# parameter
mult = 2
transformation = simdata::function_list(
"v1" = function(x) x[, 1] * mult # dangerous, depends on global variable!
)

sim_design = simdata::simdesign_mvtnorm(
relations = diag(1),
transform_initial = transformation
)

sample1 = simdata::simulate_data(sim_design, n_obs = 5, seed = 25897165)

# change value of global variable
mult = 4
sample2 = simdata::simulate_data(sim_design, n_obs = 5, seed = 25897165)

# note the different values in both columns
knitr::kable(cbind(sample1, sample2))
v1 v1
-0.8166563 -1.633312
2.6989619 5.397924
1.2366453 2.473291
-1.1770835 -2.354167
1.9821340 3.964268

This can be avoided by the use of simdata::partial. This requires to specify the transformation as function in two parameters, of which one is fixed.

# parameter
mult = 2
transformation = simdata::function_list(
# specify function as partial
"v1" = simdata::partial(function(x, mult) x[, 1] * mult, mult = mult)
)

sim_design = simdata::simdesign_mvtnorm(
relations = diag(1),
transform_initial = transformation
)

sample1 = simdata::simulate_data(sim_design, n_obs = 5, seed = 25897165)

# change value of global variable
mult = 4
sample2 = simdata::simulate_data(sim_design, n_obs = 5, seed = 25897165)

# note both columns are equal now, as expected
knitr::kable(cbind(sample1, sample2))
v1 v1
-0.8166563 -0.8166563
2.6989619 2.6989619
1.2366453 1.2366453
-1.1770835 -1.1770835
1.9821340 1.9821340

simdata::partial can be used to fix an arbitrary number of parameters, and may also help if a transformation is defined inside another function (as the parameter set inside a function may not be available outside).

# 6 R session information

## R version 4.4.0 (2024-04-24 ucrt)
## Platform: x86_64-w64-mingw32/x64
## Running under: Windows 10 x64 (build 17763)
##
## Matrix products: default
##
##
## locale:
## [1] LC_COLLATE=C                    LC_CTYPE=German_Austria.1252
## [3] LC_MONETARY=German_Austria.1252 LC_NUMERIC=C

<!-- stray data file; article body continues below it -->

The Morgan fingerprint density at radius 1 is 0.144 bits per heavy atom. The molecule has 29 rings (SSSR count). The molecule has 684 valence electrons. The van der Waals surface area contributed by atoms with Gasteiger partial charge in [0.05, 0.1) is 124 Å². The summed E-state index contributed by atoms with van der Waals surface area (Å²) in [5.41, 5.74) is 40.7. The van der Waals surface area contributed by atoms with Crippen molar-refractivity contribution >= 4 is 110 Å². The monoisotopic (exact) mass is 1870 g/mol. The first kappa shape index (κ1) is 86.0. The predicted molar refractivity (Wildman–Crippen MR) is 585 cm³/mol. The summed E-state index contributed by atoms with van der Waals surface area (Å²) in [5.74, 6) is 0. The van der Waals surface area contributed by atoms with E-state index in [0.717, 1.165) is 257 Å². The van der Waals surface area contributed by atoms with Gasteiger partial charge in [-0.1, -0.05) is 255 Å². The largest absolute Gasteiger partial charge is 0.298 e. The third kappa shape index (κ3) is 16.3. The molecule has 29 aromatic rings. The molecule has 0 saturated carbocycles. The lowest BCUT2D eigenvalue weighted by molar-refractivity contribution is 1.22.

## [5] LC_TIME=German_Austria.1252
##
## time zone: Europe/Vienna
## tzcode source: internal
##
## attached base packages:
## [1] parallel  stats     graphics  grDevices utils     datasets  methods
## [8] base
##
## other attached packages:
##  [1] doRNG_1.8.6       rngtools_1.5.2    doParallel_1.0.17 iterators_1.0.14
##  [5] foreach_1.5.2     knitr_1.46        GGally_2.2.1      reshape2_1.4.4
##  [9] ggplot2_3.5.1     simdata_0.4.0
##
## loaded via a namespace (and not attached):
##  [1] sass_0.4.9         utf8_1.2.4         generics_0.1.3     tidyr_1.3.1
##  [5] stringi_1.8.4      digest_0.6.35      magrittr_2.0.3     evaluate_0.23
##  [9] grid_4.4.0         RColorBrewer_1.1-3 mvtnorm_1.2-4      fastmap_1.2.0
## [13] plyr_1.8.9         jsonlite_1.8.8     purrr_1.0.2        fansi_1.0.6
## [17] viridisLite_0.4.2  scales_1.3.0       codetools_0.2-20   jquerylib_0.1.4
## [21] cli_3.6.2          rlang_1.1.3        munsell_0.5.1      withr_3.0.0
## [25] cachem_1.1.0       yaml_2.3.8         tools_4.4.0        dplyr_1.1.4
## [29] colorspace_2.1-0   ggstats_0.6.0      vctrs_0.6.5        R6_2.5.1
## [33] lifecycle_1.0.4    stringr_1.5.1      pkgconfig_2.0.3    pillar_1.9.0
## [37] bslib_0.7.0        gtable_0.3.5       glue_1.7.0         Rcpp_1.0.12
## [41] highr_0.10         xfun_0.44          tibble_3.2.1       tidyselect_1.2.1
## [45] rstudioapi_0.16.0  farver_2.1.2       igraph_2.0.3       htmltools_0.5.8.1
## [49] rmarkdown_2.27     labeling_0.4.3     compiler_4.4.0

# References

Binder, Harald, Willi Sauerbrei, and Patrick Royston. 2011. “Multivariable Model-Building with Continous Covariates: 1. Performance Measures and Simulation Design.” Report.